Finally, making explicit provision for producing more DST modules, rather than creating one bespoke product, would allow us to eventually expand to conduct more than one deep space mission at once. With each mission requiring only a small number of launches of the SLS (and possibly pieces of such missions launched by other rockets), we might be able to carry out multiple deep space missions simultaneously once the SLS launch cadence is established and once the development expense of this overall architecture is behind us.

We shouldn’t design the DST to be disposable, and we should plan for it to return to cislunar space under power and be refitted and reused. But we also should make sure the DST is an industrial product produced on an ongoing basis, not a bespoke artifact made once and never again.

5. These mass budgets are plausible, but are they optimal? Could changing the architecture in some of these ways enable an increased mass budget on the same IMLEO which would make the mission better?

The current architecture is based on the notion that a monolithic 41-ton DST, outfitted with one 10-ton CMP, a 41-ton logistics and refueling package, and another 10-ton CMP, is the correct package for a deep space mission. But given the rather odd set of constraints into which NASA has shoehorned itself in formulating this launch manifest, it is fair to ask whether this mass budget of about 60 to 100 tons Earth departure mass was formulated for the purposes of carrying out the mission, or for the purposes of meeting the restrictions imposed by their architecture choices. Perhaps 150 tons is a better figure, or maybe 200 tons. 

Perhaps the crew should have access to two redundant habitat modules with an airlock between them, to address critical failures. Maybe there is a need for excursion craft (e.g. Phobos and Deimos landers) which aren’t mass budgeted. Perhaps heavy scientific experiments (e.g. ISRU experiments, robotic Mars landers for teleoperation, communication satellites, telescopes) are warranted which aren’t mass budgeted.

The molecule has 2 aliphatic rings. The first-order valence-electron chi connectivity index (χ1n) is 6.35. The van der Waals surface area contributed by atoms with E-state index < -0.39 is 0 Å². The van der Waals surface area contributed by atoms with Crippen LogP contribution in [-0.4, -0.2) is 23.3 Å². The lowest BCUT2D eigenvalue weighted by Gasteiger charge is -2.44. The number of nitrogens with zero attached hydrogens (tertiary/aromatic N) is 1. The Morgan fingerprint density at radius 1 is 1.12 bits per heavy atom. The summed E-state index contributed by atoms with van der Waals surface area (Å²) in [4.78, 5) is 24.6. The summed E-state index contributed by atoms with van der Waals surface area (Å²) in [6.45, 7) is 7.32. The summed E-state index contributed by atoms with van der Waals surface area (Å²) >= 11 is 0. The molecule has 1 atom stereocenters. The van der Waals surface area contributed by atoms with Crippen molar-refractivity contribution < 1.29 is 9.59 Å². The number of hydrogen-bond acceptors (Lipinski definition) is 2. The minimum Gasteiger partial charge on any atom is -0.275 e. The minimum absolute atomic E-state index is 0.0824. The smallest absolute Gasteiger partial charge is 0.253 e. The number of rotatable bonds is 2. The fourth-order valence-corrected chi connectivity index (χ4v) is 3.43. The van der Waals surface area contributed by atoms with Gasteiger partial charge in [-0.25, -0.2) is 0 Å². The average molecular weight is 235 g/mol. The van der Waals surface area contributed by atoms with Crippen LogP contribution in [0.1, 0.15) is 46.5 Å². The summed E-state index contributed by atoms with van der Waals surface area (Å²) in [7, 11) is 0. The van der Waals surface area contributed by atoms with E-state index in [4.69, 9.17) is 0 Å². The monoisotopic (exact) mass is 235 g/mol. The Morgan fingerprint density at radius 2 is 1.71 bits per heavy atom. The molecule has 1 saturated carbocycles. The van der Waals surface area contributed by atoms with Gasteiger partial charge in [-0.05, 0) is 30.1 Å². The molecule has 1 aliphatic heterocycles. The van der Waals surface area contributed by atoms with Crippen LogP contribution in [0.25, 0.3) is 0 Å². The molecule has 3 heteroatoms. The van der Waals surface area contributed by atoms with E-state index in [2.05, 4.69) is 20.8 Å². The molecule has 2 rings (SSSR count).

A crewed deep space mission should take advantage of the flexibility afforded by a generous mass budget, rather than making itself a barebones, shoestring affair. This may both enhance the impact the mission will offer, and allow monetary economies, because not every possible opportunity to save weight by spending money will need to be taken up.

Summing up: a different SLS exploration plan

So, put it all together, and what do we have? If NASA were to accept these recommendations and reconfigure the SLS manifest along these lines, it would reorganize its crewed deep space efforts along the following lines:

1. Immediately cancel the Deep Space Gateway and all plans to use the SLS to assemble deep space infrastructure with ten-ton co-manifested modules around the Moon. Don’t waste time or money on using a hundred-ton rocket to launch ten-ton modules.

The current proposal for the SLS launch manifest is somewhat incoherent, because it does not play to the strengths of the SLS and Orion system that it uses to accomplish crewed exploration, and does not make heavy enough use of the major R&D elements to which it does commit.